Secondly, Kesri's inner-party manoeuvres - his torpedoing of a compromise with Mamata Banerjee, for instance - were challenging whatever clout Sonia had in the party. Apparently, her advisers, including private secretary Vincent George, were of the view that the Rajiv Gandhi family could not afford to allow the trend to continue.

Congress(I) president Sitaram Kesri at the extended session of the Congress Working Committee in New Delhi last month.-RAJEEV BHATT

Kesri's fears about Rajiv loyalists gaining the upper hand within the party may well come true with Sonia's entry. By all indications, Sonia and the Rajiv loyalists will have a decisive say in the selection of candidates. But Kesri and his supporters have apparently decided to fight that battle later. Meantime, he and his group are trying to make it appear that it was their efforts that finally compelled "Madam" to come out of her shell and "accept her responsibility to rescue the party in its difficult times." CWC member Madhavrao Scindia, who is considered close to both Kesri and Sonia, has taken it upon himself to interact with both sides and ensure a smooth relationship between them.

IN the short term, Sonia's plans have been widely welcomed by the Congress(I) rank and file. Apart from this, the tide of defectors from the party has been stemmed to some extent, and some leaders who left the party have returned. Former Andhra Pradesh Chief Minister N. Bhaskara Rao, who had left the party, returned after Sonia's announcement. There are reports that former Karnataka Chief Minister S. Bangarappa may follow suit.

Political developments in Andhra Pradesh too held out some hope for the Congress(I). There were reports that the NTR Telugu Desam of Lakshmi Parvati, the widow of former Chief Minister N.T. Rama Rao, was having second thoughts about allying itself with the BJP and would consider teaming up with the Congress(I) if Sonia played an active role. There were fears in sections of the United Front that even the Tamil Maanila Congress (TMC) would go the same way, but its leader G.K. Moopanar denied reports to this effect. He said that although he had welcomed Sonia's decision to campaign and believed that it would help the Congress(I), it should not be taken to mean that he was keen on returning to the Congress(I).

However, Sonia's entry also poses major problems for the Congress(I). The party has now to decide which issues to highlight in the election campaign. Kesri has said that the party's primary concern is to "combat the communal forces". The Jain Commission's Interim Report on the assassination of Rajiv Gandhi has now been debunked virtually universally. Although the Interim Report was the issue on which the Congress(I) pulled down the Gujral Government, it is not on the list of issues that the party would like to play up. However, Sonia would like this issue to be taken up more enthusiastically - in fact, to be made the most important issue in the campaign. This is certain to vitiate the relationship between the Congress(I) and the constituents of the U.F. and damage the possibility of secular forces coming together after the elections.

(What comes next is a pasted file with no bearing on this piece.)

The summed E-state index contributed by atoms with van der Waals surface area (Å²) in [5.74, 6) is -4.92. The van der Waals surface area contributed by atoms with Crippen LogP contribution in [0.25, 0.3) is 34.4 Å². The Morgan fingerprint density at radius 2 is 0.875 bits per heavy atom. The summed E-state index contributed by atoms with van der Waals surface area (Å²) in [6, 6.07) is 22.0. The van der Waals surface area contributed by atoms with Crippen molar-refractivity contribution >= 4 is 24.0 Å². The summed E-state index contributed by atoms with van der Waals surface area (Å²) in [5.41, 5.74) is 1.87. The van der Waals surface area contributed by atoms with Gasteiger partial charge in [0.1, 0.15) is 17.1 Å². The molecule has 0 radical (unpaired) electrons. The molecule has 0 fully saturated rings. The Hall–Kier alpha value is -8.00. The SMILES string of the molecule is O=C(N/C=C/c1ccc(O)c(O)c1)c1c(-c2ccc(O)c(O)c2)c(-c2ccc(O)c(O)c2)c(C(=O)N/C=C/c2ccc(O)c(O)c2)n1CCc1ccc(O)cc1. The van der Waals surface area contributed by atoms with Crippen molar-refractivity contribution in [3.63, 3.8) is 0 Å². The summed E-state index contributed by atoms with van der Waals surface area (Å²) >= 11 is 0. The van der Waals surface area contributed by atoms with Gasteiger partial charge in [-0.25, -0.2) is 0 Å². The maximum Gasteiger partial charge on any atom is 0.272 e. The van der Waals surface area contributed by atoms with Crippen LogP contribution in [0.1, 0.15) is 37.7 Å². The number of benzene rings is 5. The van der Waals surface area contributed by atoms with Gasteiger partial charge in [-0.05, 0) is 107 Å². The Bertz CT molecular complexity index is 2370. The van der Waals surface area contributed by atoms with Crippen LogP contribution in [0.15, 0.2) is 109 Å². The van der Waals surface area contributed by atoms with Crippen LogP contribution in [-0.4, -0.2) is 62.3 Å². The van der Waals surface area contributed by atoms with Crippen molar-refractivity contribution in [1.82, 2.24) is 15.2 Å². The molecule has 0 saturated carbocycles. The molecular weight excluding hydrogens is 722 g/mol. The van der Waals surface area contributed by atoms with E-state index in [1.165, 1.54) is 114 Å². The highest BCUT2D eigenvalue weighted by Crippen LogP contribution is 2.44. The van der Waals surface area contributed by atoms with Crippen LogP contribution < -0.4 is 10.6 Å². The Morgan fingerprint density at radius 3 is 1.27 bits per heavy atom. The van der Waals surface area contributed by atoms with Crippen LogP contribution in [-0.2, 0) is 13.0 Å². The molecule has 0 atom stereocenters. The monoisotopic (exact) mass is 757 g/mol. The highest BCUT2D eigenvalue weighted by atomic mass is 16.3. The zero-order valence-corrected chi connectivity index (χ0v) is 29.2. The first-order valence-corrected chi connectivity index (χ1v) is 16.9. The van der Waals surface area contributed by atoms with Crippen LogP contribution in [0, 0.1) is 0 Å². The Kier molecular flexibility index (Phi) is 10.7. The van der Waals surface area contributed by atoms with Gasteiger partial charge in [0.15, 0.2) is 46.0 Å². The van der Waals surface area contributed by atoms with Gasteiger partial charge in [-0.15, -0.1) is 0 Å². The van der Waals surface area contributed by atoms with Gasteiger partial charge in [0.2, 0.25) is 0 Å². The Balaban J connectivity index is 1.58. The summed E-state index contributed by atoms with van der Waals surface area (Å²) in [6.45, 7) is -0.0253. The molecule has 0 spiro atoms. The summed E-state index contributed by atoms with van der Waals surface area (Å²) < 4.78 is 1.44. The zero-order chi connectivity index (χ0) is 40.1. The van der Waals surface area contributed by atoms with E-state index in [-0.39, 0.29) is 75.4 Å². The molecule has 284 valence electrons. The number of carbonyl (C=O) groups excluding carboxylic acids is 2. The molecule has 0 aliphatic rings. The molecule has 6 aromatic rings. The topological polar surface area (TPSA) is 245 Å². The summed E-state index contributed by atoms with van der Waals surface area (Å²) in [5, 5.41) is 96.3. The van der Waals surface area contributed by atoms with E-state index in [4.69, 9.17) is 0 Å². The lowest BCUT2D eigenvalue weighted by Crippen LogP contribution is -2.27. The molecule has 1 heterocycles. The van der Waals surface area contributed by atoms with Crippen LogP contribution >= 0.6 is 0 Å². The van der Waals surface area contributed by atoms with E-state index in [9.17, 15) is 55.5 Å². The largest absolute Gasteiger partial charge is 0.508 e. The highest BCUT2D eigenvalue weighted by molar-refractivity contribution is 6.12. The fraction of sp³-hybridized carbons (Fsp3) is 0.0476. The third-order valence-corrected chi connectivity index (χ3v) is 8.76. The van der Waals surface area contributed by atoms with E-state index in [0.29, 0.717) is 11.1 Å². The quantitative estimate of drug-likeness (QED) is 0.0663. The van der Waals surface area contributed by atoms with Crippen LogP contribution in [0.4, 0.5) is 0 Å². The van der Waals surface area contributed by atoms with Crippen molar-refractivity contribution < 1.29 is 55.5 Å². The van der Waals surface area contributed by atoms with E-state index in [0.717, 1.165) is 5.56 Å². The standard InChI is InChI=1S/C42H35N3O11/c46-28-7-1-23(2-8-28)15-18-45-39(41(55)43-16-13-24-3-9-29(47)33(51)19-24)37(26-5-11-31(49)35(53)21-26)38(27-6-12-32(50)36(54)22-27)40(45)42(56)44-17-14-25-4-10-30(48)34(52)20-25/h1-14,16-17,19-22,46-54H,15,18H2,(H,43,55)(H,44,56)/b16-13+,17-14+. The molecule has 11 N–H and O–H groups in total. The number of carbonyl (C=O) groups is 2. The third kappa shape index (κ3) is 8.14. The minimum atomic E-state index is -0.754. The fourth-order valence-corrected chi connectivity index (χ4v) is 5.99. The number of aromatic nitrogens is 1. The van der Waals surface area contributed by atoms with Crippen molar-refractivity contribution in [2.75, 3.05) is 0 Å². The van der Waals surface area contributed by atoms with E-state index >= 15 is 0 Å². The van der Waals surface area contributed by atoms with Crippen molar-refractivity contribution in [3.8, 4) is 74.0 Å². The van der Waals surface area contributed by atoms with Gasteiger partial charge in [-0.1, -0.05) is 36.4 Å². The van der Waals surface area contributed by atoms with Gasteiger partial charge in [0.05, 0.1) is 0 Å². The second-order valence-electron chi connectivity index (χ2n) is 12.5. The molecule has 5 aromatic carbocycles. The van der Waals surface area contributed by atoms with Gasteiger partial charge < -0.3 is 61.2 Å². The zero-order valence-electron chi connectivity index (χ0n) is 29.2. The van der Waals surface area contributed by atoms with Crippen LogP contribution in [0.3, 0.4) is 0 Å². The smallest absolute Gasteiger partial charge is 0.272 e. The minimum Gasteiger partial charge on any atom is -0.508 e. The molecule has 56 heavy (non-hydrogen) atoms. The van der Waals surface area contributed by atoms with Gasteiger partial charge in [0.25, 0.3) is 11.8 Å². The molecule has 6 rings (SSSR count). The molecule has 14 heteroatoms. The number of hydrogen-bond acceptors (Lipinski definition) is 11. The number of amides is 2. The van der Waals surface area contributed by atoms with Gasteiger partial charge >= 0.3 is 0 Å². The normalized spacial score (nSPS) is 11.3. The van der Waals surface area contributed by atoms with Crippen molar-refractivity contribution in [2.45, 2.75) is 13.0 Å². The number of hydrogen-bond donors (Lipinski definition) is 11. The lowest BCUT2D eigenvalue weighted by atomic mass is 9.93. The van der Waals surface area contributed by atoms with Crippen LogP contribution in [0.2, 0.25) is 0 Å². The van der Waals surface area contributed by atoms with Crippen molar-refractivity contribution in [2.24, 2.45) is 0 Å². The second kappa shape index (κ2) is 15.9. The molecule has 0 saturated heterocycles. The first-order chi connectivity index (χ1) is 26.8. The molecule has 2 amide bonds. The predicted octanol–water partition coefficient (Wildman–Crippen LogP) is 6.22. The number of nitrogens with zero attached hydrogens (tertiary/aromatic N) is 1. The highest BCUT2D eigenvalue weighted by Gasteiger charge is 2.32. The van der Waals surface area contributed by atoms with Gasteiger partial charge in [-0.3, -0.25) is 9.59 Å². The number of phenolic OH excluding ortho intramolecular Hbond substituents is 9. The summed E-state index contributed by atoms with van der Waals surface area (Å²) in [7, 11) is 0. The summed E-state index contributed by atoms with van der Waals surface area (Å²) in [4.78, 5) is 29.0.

Apart from this, corruption scandals involving Rajiv Gandhi - such as the Bofors and HDW deals - will be in sharp focus with Sonia's presence in the campaign. The fact that she is a foreigner by birth is certain to be used against the Congress(I). The BJP has already announced that it will raise these issues in its campaign. In response, Congress(I) spokesperson V.N. Gadgil questioned the BJP's moral authority to raise corruption as an issue when the Hindutva party had aligned itself with former Tamil Nadu Chief Minister Jayalalitha, who is being tried in a number of cases of corruption cases. Also, Gadgil said, if anyone born beyond India's geographical limits was to be branded a foreigner, even BJP president L.K. Advani, who was born in present-day Pakistan, fitted that description.

All said, Sonia's entry has provided a fillip to the Congress(I) campaign. The more optimistic within the Congress(I) believe that Sonia will bring in 50 to 75 more seats for the party; others given to more realistic readings are of the view that she might influence the verdict in no more than 25 to 30 seats. But if the elections to the 12th Lok Sabha prove to be a cliffhanger and result in a hung Parliament, even these seats could be decisive.